• Seeing the Road in a Different LIDAR. When we think of a roadway, most of us think of the asphalt or concrete that we are riding on. Little thought is given to the ditches that line our roads or how the water flows off our roadways. A Texas A&M Transportation Institute (TTI) researcher has come up with an automated way of determining if those ditches are doing their job properly and safely.
  • Colfax Roundabout. The City of Colfax plans to construct a roundabout that will tie in the existing I-80 ramps and provide access to the properties west of South Auburn Street. Sidewalks will be included on the
    west side of the South Auburn Street, providing a safe route for pedestrians to walk and a more efficient and safe route for cars to navigate the intersection.
  • November Bay Area Part 4; Richmond-San Rafael Bridge/I-580. Given that I was heading to the Marin Headlands from Mount Diablo I didn’t think it would be a good idea to try to slog through downtown San Francisco and have to pay two bridge tolls. That being the case after finishing a route clinch of CA 24 I jumped on I-580 and headed to the northern end of San Francisco Bay to cross via the Richmond-San Rafael Bridge.
  • November Bay Trip Part 3; California State Route 24. After leaving Mount Diablo State Park I drove through Walnut Creek to reach California State Route 24 to continue heading westward into Oakland.
  • Route 66 National Trail bill gets a hearing with House subcommittee. Federal legislation to designate Route 66 as a National Historic Trail received a hearing in front of the Subcommittee of Federal Lands of the U.S. House of Representatives. No lawmaker on the subcommittee expressed opposition to H.R. 801, aka the Route 66 National Historic Trail Designation Act. In fact, most of the lawmakers voiced support for the measure.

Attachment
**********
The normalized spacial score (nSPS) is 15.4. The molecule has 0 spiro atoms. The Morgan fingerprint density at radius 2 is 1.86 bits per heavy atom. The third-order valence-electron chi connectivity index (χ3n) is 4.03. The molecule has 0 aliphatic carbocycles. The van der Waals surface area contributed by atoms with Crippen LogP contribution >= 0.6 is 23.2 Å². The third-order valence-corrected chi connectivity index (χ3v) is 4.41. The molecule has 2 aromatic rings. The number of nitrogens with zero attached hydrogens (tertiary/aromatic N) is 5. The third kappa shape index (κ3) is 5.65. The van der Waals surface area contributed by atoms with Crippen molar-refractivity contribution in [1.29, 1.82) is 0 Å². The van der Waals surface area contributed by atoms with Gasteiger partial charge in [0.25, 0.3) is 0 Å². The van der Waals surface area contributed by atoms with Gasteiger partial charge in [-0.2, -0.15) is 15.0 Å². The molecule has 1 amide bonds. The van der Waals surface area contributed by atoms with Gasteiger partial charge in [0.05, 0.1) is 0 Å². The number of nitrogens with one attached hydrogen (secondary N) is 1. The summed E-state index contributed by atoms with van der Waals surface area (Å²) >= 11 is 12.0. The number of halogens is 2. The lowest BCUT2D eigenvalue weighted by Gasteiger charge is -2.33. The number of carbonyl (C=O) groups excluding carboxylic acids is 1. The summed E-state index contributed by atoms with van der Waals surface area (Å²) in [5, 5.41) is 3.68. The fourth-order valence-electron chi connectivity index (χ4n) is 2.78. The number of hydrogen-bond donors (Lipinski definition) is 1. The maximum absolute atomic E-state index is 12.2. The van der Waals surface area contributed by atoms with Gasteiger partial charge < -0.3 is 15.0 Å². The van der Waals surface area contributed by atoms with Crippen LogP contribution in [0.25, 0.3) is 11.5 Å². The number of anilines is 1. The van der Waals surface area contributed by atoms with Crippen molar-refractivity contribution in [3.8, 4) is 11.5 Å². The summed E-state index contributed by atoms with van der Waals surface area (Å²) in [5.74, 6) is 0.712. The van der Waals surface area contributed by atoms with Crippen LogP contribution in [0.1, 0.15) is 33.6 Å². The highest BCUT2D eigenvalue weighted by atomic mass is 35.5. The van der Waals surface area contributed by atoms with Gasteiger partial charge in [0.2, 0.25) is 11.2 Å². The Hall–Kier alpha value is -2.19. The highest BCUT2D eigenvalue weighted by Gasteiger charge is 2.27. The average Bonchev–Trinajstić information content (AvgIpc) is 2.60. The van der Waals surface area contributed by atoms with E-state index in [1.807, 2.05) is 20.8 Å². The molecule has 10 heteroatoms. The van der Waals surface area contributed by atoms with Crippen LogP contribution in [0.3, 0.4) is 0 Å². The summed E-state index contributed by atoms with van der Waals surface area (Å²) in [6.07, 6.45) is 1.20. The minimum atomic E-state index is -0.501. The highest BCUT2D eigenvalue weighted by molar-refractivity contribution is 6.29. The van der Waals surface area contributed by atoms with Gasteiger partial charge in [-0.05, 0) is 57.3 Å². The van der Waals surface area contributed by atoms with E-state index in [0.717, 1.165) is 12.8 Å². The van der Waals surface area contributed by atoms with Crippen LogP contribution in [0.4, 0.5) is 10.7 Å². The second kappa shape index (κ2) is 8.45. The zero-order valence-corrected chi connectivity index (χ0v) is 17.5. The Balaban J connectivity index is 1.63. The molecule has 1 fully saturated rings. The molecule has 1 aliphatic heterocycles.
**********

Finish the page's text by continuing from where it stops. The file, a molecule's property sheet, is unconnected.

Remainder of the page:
• Confirm or deny: Highway 99 expert buckles up into my lie detector. Highway 99 and I have been a commuter couple for 40 bumpy years. We have driven each other crazy for thousands of miles through Fresno virtually every workday of my adult life. I love that road for keeping me stoplight-free as I race like an automaton from my northwest neighborhood to downtown. Awright, sure, I’ve cursed it plenty of times for its rough spots, its potholes or for trapping me in a parking lot during its heavy construction periods. It’s pretty much a nightmare out there in the center lanes if there is an accident scene to get through.
  • California State Route 156. Over the past couple years I’ve taken about every single conceivable note worthy road in and out of the California Coast as far south as San Luis Obispo north to Point Reyes. Usually I try to avoid main roads due to the fact that I’m generally not in a rush and I routes like freeways to be boring to drive. Last Friday it just so happened that I needed to be out on the Monterey Peninsula in a rush and it had rained about an inch the night prior. So with those factors in mind I decided on the conventional way to the Monterey Peninsula from the Central Valley via California State Route 156. So after an early morning jaunt through a soggy San Joaquin Valley and a westerly windy climb over Pacheco Pass on CA 152 I made my way to the start of CA 156.